Leo: Yeah. But in both cases, I don't understand why that bothers people so much. But so how do I - you can see I haven't used Firefox in a while. My home page is Protopage.

Steve: Ah, good. So go to about:config.

Leo: By the way, you can bookmark these, somebody in the chatroom is mentioning.

Steve: Yup.

Leo: Config, okay.

Steve: And hit Enter.

Leo: Okay.

Steve: And you'll get a bazillion things.

Leo: This might void your warranty? I'll be careful. Let me uncheck that box. Thank you.

Steve: Interesting. Okay. Now, in the search box, put "tracking."

Leo: And as somebody pointed out, you can actually get a URL, I guess, for this. And so which one should I...

Steve: And there ought to be "tracking protection."

Leo: Yeah, there are several.

Steve: And, like, at the third one down, that one.

Leo: All three of these. Okay. It's enabled, right.

Steve: Okay. That one, double-click to turn it on.

Leo: Oh, yeah, we want it to be true. Okay.

Steve: You want it to be true. Tracking protection enabled. And now go look somewhere. Go anywhere you want.

Leo: Well, first let's go to our site. What would it do on our site?

Steve: No effect. That's what I'm saying, is this is not an ad blocker. It's blocking scripts that you're not seeing.

Leo: USAToday.com. Since they're the poster child.

Steve: Yup.

Leo: Oh, I don't see a lot of crap.

Steve: Correct.

Leo: So it's blocked invisible stuff, in other words.

Steve: Correct. I went to USA Today this morning. And without blocking, my browser made 162 requests and pulled 4.5MB of data.

Leo: Whoa.

Steve: I turned blocking on, and it made 139 requests and only 3.6MB. So that meant that there were 23 tracking domains and another meg of data.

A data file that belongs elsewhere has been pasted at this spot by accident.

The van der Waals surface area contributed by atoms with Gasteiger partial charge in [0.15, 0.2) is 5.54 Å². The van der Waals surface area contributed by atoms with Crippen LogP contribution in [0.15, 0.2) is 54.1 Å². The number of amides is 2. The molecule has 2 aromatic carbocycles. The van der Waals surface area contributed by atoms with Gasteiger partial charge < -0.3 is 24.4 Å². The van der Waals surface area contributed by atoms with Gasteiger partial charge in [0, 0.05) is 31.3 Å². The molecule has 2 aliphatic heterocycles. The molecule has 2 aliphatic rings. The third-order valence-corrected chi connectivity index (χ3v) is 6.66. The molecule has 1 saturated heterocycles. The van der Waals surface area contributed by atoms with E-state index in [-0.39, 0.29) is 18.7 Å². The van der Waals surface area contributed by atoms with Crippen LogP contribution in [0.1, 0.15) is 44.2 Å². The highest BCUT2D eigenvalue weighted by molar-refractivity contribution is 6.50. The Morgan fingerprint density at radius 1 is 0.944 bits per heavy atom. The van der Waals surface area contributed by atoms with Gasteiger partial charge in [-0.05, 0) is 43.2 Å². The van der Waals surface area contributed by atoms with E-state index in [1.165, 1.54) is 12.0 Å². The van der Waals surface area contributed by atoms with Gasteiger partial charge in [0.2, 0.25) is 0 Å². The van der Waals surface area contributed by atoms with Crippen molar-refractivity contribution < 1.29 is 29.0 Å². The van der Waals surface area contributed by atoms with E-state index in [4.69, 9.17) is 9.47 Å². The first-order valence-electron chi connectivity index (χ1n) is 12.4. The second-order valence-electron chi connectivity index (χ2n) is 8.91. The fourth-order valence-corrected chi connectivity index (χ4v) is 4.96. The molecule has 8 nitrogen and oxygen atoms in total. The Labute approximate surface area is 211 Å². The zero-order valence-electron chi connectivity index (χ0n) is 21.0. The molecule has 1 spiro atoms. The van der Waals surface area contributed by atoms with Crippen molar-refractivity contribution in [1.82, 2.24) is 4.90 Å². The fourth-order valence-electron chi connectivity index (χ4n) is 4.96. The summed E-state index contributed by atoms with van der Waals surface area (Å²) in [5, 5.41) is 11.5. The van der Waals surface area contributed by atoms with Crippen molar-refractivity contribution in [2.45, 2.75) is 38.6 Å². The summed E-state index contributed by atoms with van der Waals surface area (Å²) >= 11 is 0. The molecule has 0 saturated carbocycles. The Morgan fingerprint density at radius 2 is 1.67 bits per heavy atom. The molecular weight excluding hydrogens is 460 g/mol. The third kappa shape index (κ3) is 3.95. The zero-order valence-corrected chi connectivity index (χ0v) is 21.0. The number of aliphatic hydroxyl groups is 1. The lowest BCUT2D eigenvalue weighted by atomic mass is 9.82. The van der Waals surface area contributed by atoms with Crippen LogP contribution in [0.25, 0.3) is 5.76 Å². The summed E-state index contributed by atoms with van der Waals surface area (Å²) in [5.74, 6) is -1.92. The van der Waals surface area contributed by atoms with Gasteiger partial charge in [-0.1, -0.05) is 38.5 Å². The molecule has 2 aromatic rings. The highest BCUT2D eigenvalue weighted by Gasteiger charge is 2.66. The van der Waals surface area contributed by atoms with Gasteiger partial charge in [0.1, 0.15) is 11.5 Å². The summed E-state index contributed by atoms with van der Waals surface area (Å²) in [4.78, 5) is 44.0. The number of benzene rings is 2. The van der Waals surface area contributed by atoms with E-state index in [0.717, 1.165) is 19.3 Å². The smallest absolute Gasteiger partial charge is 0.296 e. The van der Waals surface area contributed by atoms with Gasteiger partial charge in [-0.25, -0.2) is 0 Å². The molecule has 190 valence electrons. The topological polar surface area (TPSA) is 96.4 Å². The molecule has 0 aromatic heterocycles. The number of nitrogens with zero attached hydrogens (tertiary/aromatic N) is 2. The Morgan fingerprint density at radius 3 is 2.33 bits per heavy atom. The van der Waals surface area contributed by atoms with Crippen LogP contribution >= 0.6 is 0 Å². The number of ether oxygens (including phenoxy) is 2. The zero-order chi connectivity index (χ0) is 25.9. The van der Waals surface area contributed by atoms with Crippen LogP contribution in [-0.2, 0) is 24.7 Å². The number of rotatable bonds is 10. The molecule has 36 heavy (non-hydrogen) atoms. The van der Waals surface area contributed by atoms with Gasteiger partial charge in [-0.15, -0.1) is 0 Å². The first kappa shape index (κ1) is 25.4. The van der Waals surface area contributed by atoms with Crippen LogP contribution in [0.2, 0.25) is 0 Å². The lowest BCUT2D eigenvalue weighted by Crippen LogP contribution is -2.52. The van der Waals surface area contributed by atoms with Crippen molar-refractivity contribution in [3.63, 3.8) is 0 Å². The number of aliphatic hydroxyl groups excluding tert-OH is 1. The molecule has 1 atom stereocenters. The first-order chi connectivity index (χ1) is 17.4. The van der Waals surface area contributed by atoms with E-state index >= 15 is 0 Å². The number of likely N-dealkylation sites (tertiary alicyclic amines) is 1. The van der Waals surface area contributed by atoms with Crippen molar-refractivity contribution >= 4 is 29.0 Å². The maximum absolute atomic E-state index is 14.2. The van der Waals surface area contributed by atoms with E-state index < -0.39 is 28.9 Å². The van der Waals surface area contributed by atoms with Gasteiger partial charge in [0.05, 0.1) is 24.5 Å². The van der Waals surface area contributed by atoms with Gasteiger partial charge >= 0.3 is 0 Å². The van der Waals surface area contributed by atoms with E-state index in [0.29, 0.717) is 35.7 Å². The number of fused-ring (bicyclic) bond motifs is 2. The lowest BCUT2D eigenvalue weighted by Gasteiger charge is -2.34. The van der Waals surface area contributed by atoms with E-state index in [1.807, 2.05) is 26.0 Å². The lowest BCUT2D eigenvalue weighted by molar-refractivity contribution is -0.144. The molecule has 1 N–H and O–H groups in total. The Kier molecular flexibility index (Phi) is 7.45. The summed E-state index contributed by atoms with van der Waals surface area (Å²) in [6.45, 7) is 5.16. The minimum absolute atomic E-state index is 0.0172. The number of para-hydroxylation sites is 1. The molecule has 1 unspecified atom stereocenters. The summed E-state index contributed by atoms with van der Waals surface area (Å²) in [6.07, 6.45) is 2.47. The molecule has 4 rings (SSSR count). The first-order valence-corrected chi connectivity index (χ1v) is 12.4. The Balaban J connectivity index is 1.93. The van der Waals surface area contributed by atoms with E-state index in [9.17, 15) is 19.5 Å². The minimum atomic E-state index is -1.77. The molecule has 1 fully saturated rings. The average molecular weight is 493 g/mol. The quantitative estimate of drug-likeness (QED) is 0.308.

Leo: That is a lot.

Steve: And these are typically big JavaScript libraries because, again, these tracking - they don't care. They have a CDN which is providing this. And my browser is bringing down a meg of JavaScript in order to be tracked by something that's not enhancing the content. I mean, it's not visible. There's no visible difference on the site because these are just tracking domains. And in their statistics, they looked at the top 200 news-oriented sites, and they said, "We demonstrate a 67.5% reduction," so nearly two or more than two thirds in the number of cookies set during a crawl of the Alexa top 200 news sites, and a 44% improvement in performance. So again, as you said, here was an extra megabyte of stuff downloaded with tracking enabled versus not. And as you see, now you've got...

Leo: That's a lot, yeah. The better choice would be just not to ever visit that site. I guess there's no way of knowing ahead of time.

Steve: It's all sites. I mean, it's all over the place.

Leo: You vote with your feet.

Steve: Right.

Leo: Well, yeah, look at that. I turned it back off, and now I'm getting a big ad that popped up. That was that thing. Now I have to press a button that says "Get the news" to get rid of that ad. Oh, there's the site I saw without the tracker, without the blocking. Hmm. Well, kind of my attitude is...

Steve: I do, I mean, I understand.

Leo: You probably, best thing to do would be never visit those sites. Like as soon as you realize there's a site that's drawing megabytes of data behind the scenes, just stop using USA Today.

Steve: Right.

Leo: Right?

Steve: Right. I mean, I think we have - we have, I mean, where does it end? How does this - where does it go, is what I'm curious to see, because this has been sort of incremental. It feels like the load of ads is growing on sites. And I would argue, Leo, that it's more just greed from sites than it is people blocking ads. I think the percentage of people who block ads is minimal. I mean, just vanishingly small. I don't know anybody else who does it except some percentage of our listeners, probably.

Leo: Yeah.

Steve: And other techies. And I've heard you say on other podcasts that we know that the effect of ad blocking is negligible. So the problem is, if you have a bunch of ads on a page that is generating money, and you have a slow month, it's hard, it takes a great deal of self control not to put some more ads on and have more revenue as a result. And at some point the site becomes unusable. I don't know.

Leo: So this is disabled by default.